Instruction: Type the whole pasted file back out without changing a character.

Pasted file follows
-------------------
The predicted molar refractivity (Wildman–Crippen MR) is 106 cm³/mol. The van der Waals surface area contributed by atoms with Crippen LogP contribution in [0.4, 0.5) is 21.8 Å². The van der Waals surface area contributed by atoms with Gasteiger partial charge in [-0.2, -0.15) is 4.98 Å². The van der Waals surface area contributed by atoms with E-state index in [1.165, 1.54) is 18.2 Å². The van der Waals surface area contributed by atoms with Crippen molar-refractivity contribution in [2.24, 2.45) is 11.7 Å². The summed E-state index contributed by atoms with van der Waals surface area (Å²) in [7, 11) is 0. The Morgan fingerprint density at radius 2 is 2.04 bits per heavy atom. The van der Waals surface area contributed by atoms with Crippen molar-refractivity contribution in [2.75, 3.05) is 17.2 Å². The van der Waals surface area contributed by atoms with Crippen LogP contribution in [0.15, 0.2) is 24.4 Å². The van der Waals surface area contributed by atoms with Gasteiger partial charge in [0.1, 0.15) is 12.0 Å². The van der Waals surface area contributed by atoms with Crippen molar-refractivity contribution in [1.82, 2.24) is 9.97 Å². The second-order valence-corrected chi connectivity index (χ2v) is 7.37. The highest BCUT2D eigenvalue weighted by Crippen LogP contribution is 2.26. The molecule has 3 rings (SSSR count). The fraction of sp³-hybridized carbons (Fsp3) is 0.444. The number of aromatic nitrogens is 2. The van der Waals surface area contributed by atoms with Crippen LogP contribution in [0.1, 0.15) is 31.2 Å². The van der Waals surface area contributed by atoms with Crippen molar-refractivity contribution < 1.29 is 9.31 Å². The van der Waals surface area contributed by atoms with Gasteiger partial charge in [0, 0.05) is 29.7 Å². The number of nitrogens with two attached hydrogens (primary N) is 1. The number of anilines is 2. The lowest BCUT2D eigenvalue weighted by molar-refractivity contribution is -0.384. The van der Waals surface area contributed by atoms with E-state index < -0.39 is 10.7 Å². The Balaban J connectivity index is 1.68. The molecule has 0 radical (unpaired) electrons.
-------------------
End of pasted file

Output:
The predicted molar refractivity (Wildman–Crippen MR) is 106 cm³/mol. The van der Waals surface area contributed by atoms with Crippen LogP contribution in [0.4, 0.5) is 21.8 Å². The van der Waals surface area contributed by atoms with Gasteiger partial charge in [-0.2, -0.15) is 4.98 Å². The van der Waals surface area contributed by atoms with E-state index in [1.165, 1.54) is 18.2 Å². The van der Waals surface area contributed by atoms with Crippen molar-refractivity contribution in [2.24, 2.45) is 11.7 Å². The summed E-state index contributed by atoms with van der Waals surface area (Å²) in [7, 11) is 0. The Morgan fingerprint density at radius 2 is 2.04 bits per heavy atom. The van der Waals surface area contributed by atoms with Crippen molar-refractivity contribution in [2.75, 3.05) is 17.2 Å². The van der Waals surface area contributed by atoms with Crippen LogP contribution in [0.15, 0.2) is 24.4 Å². The van der Waals surface area contributed by atoms with Gasteiger partial charge in [0.1, 0.15) is 12.0 Å². The van der Waals surface area contributed by atoms with Crippen molar-refractivity contribution in [1.82, 2.24) is 9.97 Å². The second-order valence-corrected chi connectivity index (χ2v) is 7.37. The highest BCUT2D eigenvalue weighted by Crippen LogP contribution is 2.26. The molecule has 3 rings (SSSR count). The fraction of sp³-hybridized carbons (Fsp3) is 0.444. The number of aromatic nitrogens is 2. The van der Waals surface area contributed by atoms with Crippen LogP contribution in [0.1, 0.15) is 31.2 Å². The van der Waals surface area contributed by atoms with Crippen molar-refractivity contribution < 1.29 is 9.31 Å². The van der Waals surface area contributed by atoms with Gasteiger partial charge in [0, 0.05) is 29.7 Å². The number of nitrogens with two attached hydrogens (primary N) is 1. The number of anilines is 2. The lowest BCUT2D eigenvalue weighted by molar-refractivity contribution is -0.384. The van der Waals surface area contributed by atoms with E-state index < -0.39 is 10.7 Å². The Balaban J connectivity index is 1.68. The molecule has 0 radical (unpaired) electrons.